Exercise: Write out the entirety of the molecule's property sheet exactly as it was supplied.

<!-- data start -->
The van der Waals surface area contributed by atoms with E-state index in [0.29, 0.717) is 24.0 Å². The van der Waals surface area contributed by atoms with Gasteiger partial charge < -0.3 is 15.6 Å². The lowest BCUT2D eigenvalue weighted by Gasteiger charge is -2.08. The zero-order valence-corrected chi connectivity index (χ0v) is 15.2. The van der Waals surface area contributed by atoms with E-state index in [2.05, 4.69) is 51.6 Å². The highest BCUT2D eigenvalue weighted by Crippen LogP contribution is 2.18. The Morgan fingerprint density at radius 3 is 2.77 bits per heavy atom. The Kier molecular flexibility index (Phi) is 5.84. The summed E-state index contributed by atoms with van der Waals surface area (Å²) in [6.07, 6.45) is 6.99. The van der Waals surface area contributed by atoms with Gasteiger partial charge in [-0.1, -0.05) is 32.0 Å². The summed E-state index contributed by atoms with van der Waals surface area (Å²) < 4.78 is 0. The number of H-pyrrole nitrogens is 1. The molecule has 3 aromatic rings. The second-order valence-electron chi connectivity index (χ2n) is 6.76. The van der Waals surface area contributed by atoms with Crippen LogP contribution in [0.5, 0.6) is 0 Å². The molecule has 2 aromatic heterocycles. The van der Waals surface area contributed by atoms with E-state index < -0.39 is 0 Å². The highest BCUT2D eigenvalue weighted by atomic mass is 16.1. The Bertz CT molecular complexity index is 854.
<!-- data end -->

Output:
The van der Waals surface area contributed by atoms with E-state index in [0.29, 0.717) is 24.0 Å². The van der Waals surface area contributed by atoms with Gasteiger partial charge < -0.3 is 15.6 Å². The lowest BCUT2D eigenvalue weighted by Gasteiger charge is -2.08. The zero-order valence-corrected chi connectivity index (χ0v) is 15.2. The van der Waals surface area contributed by atoms with E-state index in [2.05, 4.69) is 51.6 Å². The highest BCUT2D eigenvalue weighted by Crippen LogP contribution is 2.18. The Morgan fingerprint density at radius 3 is 2.77 bits per heavy atom. The Kier molecular flexibility index (Phi) is 5.84. The summed E-state index contributed by atoms with van der Waals surface area (Å²) in [6.07, 6.45) is 6.99. The van der Waals surface area contributed by atoms with Gasteiger partial charge in [-0.1, -0.05) is 32.0 Å². The summed E-state index contributed by atoms with van der Waals surface area (Å²) < 4.78 is 0. The number of H-pyrrole nitrogens is 1. The molecule has 3 aromatic rings. The second-order valence-electron chi connectivity index (χ2n) is 6.76. The van der Waals surface area contributed by atoms with Crippen LogP contribution in [0.5, 0.6) is 0 Å². The molecule has 2 aromatic heterocycles. The van der Waals surface area contributed by atoms with E-state index < -0.39 is 0 Å². The highest BCUT2D eigenvalue weighted by atomic mass is 16.1. The Bertz CT molecular complexity index is 854.